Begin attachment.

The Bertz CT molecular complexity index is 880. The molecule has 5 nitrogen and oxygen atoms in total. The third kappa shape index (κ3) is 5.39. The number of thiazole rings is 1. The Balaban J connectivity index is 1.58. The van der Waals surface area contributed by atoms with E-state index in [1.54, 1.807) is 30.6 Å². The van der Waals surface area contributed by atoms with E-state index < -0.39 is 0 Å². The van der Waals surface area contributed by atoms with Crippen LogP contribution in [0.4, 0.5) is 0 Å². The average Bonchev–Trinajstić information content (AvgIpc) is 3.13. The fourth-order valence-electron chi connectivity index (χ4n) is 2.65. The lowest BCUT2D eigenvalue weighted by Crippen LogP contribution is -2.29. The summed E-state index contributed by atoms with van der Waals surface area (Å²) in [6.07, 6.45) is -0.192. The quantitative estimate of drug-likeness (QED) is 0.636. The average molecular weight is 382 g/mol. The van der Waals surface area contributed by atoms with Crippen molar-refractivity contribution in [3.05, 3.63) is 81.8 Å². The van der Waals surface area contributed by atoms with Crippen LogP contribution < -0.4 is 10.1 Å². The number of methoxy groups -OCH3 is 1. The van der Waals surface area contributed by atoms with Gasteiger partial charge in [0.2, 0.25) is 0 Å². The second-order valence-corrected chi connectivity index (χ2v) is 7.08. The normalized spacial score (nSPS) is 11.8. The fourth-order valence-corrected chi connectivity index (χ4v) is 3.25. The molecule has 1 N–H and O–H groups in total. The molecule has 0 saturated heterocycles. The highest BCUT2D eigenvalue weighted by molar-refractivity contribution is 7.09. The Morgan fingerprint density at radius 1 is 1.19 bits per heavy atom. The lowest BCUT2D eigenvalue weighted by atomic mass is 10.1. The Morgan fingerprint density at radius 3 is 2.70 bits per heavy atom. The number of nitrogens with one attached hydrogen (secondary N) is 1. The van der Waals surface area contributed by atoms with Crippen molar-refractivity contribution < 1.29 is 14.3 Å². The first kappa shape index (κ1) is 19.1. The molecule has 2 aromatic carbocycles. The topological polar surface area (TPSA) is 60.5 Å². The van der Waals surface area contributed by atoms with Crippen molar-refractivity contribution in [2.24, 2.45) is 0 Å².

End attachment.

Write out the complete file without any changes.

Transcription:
The Bertz CT molecular complexity index is 880. The molecule has 5 nitrogen and oxygen atoms in total. The third kappa shape index (κ3) is 5.39. The number of thiazole rings is 1. The Balaban J connectivity index is 1.58. The van der Waals surface area contributed by atoms with E-state index in [1.54, 1.807) is 30.6 Å². The van der Waals surface area contributed by atoms with E-state index < -0.39 is 0 Å². The van der Waals surface area contributed by atoms with Crippen LogP contribution in [0.4, 0.5) is 0 Å². The average Bonchev–Trinajstić information content (AvgIpc) is 3.13. The fourth-order valence-electron chi connectivity index (χ4n) is 2.65. The lowest BCUT2D eigenvalue weighted by Crippen LogP contribution is -2.29. The summed E-state index contributed by atoms with van der Waals surface area (Å²) in [6.07, 6.45) is -0.192. The quantitative estimate of drug-likeness (QED) is 0.636. The average molecular weight is 382 g/mol. The van der Waals surface area contributed by atoms with Crippen molar-refractivity contribution in [3.05, 3.63) is 81.8 Å². The van der Waals surface area contributed by atoms with Crippen LogP contribution < -0.4 is 10.1 Å². The number of methoxy groups -OCH3 is 1. The van der Waals surface area contributed by atoms with Gasteiger partial charge in [0.2, 0.25) is 0 Å². The second-order valence-corrected chi connectivity index (χ2v) is 7.08. The normalized spacial score (nSPS) is 11.8. The fourth-order valence-corrected chi connectivity index (χ4v) is 3.25. The molecule has 1 N–H and O–H groups in total. The molecule has 0 saturated heterocycles. The highest BCUT2D eigenvalue weighted by molar-refractivity contribution is 7.09. The Morgan fingerprint density at radius 1 is 1.19 bits per heavy atom. The lowest BCUT2D eigenvalue weighted by atomic mass is 10.1. The Morgan fingerprint density at radius 3 is 2.70 bits per heavy atom. The number of nitrogens with one attached hydrogen (secondary N) is 1. The van der Waals surface area contributed by atoms with Crippen molar-refractivity contribution < 1.29 is 14.3 Å². The first kappa shape index (κ1) is 19.1. The molecule has 2 aromatic carbocycles. The topological polar surface area (TPSA) is 60.5 Å². The van der Waals surface area contributed by atoms with Crippen molar-refractivity contribution in [2.24, 2.45) is 0 Å².